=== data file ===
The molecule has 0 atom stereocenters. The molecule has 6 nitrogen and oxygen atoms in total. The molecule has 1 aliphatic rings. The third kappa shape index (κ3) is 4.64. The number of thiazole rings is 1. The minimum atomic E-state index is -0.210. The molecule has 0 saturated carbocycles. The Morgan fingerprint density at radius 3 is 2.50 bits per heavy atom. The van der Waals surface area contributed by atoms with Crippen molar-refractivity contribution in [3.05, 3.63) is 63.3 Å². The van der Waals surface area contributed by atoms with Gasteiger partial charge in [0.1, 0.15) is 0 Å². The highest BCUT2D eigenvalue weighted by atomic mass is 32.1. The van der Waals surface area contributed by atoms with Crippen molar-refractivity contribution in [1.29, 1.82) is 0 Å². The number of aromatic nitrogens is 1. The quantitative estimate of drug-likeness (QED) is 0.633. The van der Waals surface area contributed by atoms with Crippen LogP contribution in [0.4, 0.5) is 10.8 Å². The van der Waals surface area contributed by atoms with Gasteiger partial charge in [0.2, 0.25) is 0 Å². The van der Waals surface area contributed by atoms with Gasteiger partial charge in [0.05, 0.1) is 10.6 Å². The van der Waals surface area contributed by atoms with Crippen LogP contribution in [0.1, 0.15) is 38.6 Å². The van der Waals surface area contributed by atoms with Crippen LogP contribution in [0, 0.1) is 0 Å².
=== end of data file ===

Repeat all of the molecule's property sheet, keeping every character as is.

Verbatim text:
The molecule has 0 atom stereocenters. The molecule has 6 nitrogen and oxygen atoms in total. The molecule has 1 aliphatic rings. The third kappa shape index (κ3) is 4.64. The number of thiazole rings is 1. The minimum atomic E-state index is -0.210. The molecule has 0 saturated carbocycles. The Morgan fingerprint density at radius 3 is 2.50 bits per heavy atom. The van der Waals surface area contributed by atoms with Crippen molar-refractivity contribution in [3.05, 3.63) is 63.3 Å². The van der Waals surface area contributed by atoms with Gasteiger partial charge in [0.1, 0.15) is 0 Å². The highest BCUT2D eigenvalue weighted by atomic mass is 32.1. The van der Waals surface area contributed by atoms with Crippen molar-refractivity contribution in [1.29, 1.82) is 0 Å². The number of aromatic nitrogens is 1. The quantitative estimate of drug-likeness (QED) is 0.633. The van der Waals surface area contributed by atoms with Crippen LogP contribution in [0.4, 0.5) is 10.8 Å². The van der Waals surface area contributed by atoms with Gasteiger partial charge in [0.2, 0.25) is 0 Å². The van der Waals surface area contributed by atoms with Gasteiger partial charge in [0.05, 0.1) is 10.6 Å². The van der Waals surface area contributed by atoms with Crippen LogP contribution in [0.1, 0.15) is 38.6 Å². The van der Waals surface area contributed by atoms with Crippen LogP contribution in [0, 0.1) is 0 Å².